Gay activists' protest overshadows concert

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COLUMBIA - A week ago, the campaign for Democratic presidential candidate Barack Obama was passing out fliers in this early voting state, eagerly promoting a gospel concert dubbed "Embrace the Change."

Presidential candidate Sen. Barack Obama speaks to supporters Friday in Columbus, Ohio.  Associated Press
Associated Press
Presidential candidate Sen. Barack Obama speaks to supporters Friday in Columbus, Ohio.

Now a week later, the concert is overshadowed by gay and lesbian activists upset that a singer who says homosexuality is a choice has not been removed from the lineup. Mr. Obama's campaign tried to quell the anger by adding an openly gay pastor to the event, but the activists weren't appeased and planned a protest outside Sunday's concert - once seen as a unifying moment.

The campaign backlash piqued with a conference call Thursday night between one of Mr. Obama's top strategists, Joshua DuBois, trying to ease national criticism and discontent from more than a dozen of South Carolina's top gay and lesbian activists.

The concert Mr. DuBois saw as an event to bring people together had actually fractured supporters who noticed that Grammy-winning singer Donnie McClurkin was a headliner.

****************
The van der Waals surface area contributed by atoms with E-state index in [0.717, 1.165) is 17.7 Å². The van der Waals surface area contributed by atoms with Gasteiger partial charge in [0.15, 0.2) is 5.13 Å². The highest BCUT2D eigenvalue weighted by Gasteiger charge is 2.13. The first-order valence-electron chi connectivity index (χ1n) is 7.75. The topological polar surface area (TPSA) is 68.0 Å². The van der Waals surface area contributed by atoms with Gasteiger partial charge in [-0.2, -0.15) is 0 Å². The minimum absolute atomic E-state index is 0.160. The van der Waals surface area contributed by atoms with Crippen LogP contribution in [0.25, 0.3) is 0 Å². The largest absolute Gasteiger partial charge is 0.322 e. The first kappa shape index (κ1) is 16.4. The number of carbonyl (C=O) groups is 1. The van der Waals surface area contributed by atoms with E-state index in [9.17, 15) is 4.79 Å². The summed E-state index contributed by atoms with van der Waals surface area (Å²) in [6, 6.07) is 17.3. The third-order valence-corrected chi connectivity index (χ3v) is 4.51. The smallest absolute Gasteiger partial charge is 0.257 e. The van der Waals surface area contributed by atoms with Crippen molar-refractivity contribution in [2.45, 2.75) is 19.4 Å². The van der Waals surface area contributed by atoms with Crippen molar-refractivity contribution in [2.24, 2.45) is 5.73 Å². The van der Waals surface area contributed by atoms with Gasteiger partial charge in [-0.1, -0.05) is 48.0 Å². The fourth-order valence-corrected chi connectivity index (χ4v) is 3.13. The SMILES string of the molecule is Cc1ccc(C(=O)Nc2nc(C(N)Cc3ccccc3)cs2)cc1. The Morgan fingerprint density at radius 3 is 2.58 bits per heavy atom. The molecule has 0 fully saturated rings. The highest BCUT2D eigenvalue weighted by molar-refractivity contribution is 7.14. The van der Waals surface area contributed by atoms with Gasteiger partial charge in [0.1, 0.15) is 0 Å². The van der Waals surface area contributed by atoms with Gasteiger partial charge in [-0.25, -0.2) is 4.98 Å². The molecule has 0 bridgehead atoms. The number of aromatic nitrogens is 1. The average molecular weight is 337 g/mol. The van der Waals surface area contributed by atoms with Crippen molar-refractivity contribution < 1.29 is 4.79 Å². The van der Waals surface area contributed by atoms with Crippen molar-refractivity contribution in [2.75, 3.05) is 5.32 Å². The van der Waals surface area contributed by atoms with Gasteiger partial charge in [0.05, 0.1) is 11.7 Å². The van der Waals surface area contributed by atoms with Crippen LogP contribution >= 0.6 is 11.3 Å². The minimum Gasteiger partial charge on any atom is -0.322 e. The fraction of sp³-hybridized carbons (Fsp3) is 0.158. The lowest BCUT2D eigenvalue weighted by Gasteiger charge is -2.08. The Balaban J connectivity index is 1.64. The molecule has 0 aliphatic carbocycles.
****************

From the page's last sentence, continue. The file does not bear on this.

Mr. McClurkin, who performed at the Republican National Convention in 2004, said this week that "sexuality, everything is a matter of choice."

Mr. Obama's campaign damage-control effort - putting the openly gay Rev. Andy Sidden on the program - did little to lessen the activists' outrage.

By week's end, the affable Mr. DuBois, who was interviewed by The Associated Press after Mr. Obama's "40 Days of Faith and Family" workshop a week ago, wasn't responding to calls or e-mail.

It was a stark contrast for the 25-year-old lay minister and stepson of an African Methodist Episcopal minister, who exhibited a glow when he talked about wrapping up the workshops and launching the concert.

Like plenty of others, Mr. DuBois became a supporter of Mr. Obama during a 2004 speech at the Democratic National Convention. The Illinois senator hooked Mr. DuBois, a political science and public affairs grad, when he said Democrats "worship an awesome God in the blue states."

This, Mr. DuBois said, "is somebody I've got to find a little more about. Because he seemed to be able to combine those two separate areas in a way that was healthy and healing."

Mr. Obama hired Mr. DuBois in 2005 after winning his Senate seat.

"He needed someone that would be a liaison, understanding the policy concerns of people of faith," Mr. DuBois said. "That's how I started with him."

Mr. DuBois helps Mr. Obama navigate the line between the pulpit and politics with workshops before small groups such as the one last week in West Columbia. They watched an Obama video and talked about places where politics and faith intersect.

It's unclear whether Mr. DuBois was ready for this week's backlash. When the conference call about Mr. McClurkin ended, gay activists and leaders of the South Carolina Gay and Lesbian Pride Movement agreed to hold a protest.


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